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Protest, the Canadian way

It’s one thing to be upset, and peaceful demonstration is healthy. But we can’t allow legitimate protests to be hijacked by the fringe.
Alexandros Michailidis /

Spring has sprung – and so has the season of protests. That’s got me thinking: let’s collectively try to find optimism so Canadian protests might avoid the slippery slope of confrontational, escalating and combative tainted free speech.

Peaceful protests are massively important in any healthy democracy — big emphasis on “peaceful.” If we can protest mindfully, in that “show kids how-to” way, rather than “let’s escalate into a nasty frenzy,” everybody wins.

In today’s society, frustration has hit a fever pitch. Just about everyone has a beef – and is searching for somewhere to lay blame. Pick your target: politicians, big pharma, big oil, tech giants, the media; the list is ever-growing and rather epic.

In this blame game many are “mad-as-hell-and-not-gonna-take-it-anymore,” ready to stand together to make their point. Within these groups, there is a scary subset – a fringe of frustrated folks – becoming more unhinged and volatile.

The fringe taints the message.

A marginalized middle class sees that even hard work isn’t paying off. There is far more lip-service than walk-the-walk going on.

Moderately speaking, it’s safe to say that Jim and Joan public are pissed off at politicians for not finding ways to fix: rampant money laundering; fentanyl-laced street drugs killing thousands; out-of-control real estate markets; affordable housing availability; taxes on top of taxes — and don’t even get them started on no “real” ride sharing and how political THAT topic is.

There is a serious basis for being mad, there are many obvious gaping holes needing to urgently be fixed.

This is by no means a Canadian problem, just look around the world! Full-fledged war, famine, daily terrorism strikes…we’ve been dealt a pretty damn good hand here. That said, we are not immune to some of the ugliest of the ugly happening elsewhere — yes, it could all “happen here.”

All. Of. It.

Enter the Yellow Vest Movement. What started as a protest against fuel tax increases in France has bloomed into a broader rebellion against broader frustrations. The vest is a symbol; a collective way to show pent-up anger when citizens feel more and more unheard.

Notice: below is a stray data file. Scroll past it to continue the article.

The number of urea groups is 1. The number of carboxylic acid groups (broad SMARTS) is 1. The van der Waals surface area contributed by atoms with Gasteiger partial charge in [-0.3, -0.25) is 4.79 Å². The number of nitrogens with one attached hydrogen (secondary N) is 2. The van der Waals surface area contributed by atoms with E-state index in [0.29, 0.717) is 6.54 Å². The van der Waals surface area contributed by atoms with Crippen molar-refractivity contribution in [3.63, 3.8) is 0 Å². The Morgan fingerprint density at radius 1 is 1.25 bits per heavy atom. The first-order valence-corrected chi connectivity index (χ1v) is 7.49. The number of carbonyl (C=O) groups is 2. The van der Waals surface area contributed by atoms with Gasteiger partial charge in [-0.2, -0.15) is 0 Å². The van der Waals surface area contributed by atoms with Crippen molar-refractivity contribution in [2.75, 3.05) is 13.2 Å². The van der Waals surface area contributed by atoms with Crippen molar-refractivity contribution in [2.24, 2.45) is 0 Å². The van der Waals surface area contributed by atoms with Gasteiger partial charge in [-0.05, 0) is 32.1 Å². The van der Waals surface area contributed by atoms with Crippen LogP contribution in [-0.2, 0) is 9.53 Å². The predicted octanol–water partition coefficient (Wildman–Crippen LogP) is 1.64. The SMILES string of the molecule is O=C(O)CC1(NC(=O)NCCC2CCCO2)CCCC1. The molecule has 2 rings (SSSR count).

The protests are a public cry for help, going unheard, that’s turning nasty around the extreme edges.

Watching riots in Paris two weeks ago was shocking. People rebelling in the name of anti-elitism became a dangerous mob attacking the very citizens they claimed to be fighting for.

This is a dangerously slippery slope. Next-level protesting is not the answer, violence is not the answer.

On Canadian soil, the Yellow Vest protests to date have been much, much, smaller than its French counterpart. Most have been quite Canadian — straightforward on messaging, peaceful, and polite – yet still tense.

The Canadian arm has been very specifically pushing back on government policies, opposing controversial files like the carbon tax and delays on pipeline construction. That’s fine. But when it comes to issues like UN migration and climate change agreements are concerned, some extremists in the movement are calling Canadian politicians treasonous.

Think about that: Treasonous.

Somewhere along the way, the movement was hijacked by extremists. Racist undertones, overtones, all of the tones. It’s awful. It’s not who we are.

Growing in some corners of Canada is an overt anti-immigration sentiment that is truly UnCanadian. Some of the fringe are trying to use the Yellow Vest Movement to cultivate a political base. Sound familiar?

There are, quite literally, some trying to tear a page out of the Trump handbook. All Canadians need to stop this. Calling media the enemy and stoking fires of discrimination and hate? That is not who we are. We can disagree, we can argue, we can protest – but we cannot spiral into the void.

Some want to dismiss Canadian yellow vests – all of them – as “crackpots.” Slow down!

Instead why don’t we look for some Middle here? Look at the majority of its members: weary working class wanting to be heard where they feel ignored.

Can we not find a way to communicate in a Canadian way? Election years are important, but maybe you are also exhausted by waiting for one for some movement on what you believe urgently needs fixing.

Spring is here, and so protests are coming to a “soon to be built pipeline” near you. Let’s focus on a standard of successful Canadian peaceful protests. Extremism, violence, riots and hate are not who we are; let’s show the world that.

Regardless of your “side,” whatever the issue, make the most important goal standing up against the extremist fringe.

Jody Vance is a born and raised Vancouverite who’s spent 30 years in both local and national media. The first woman in the history of Canadian TV to host her own sports show in primetime, since 2011 she’s been working in both TV and radio covering news and current affairs.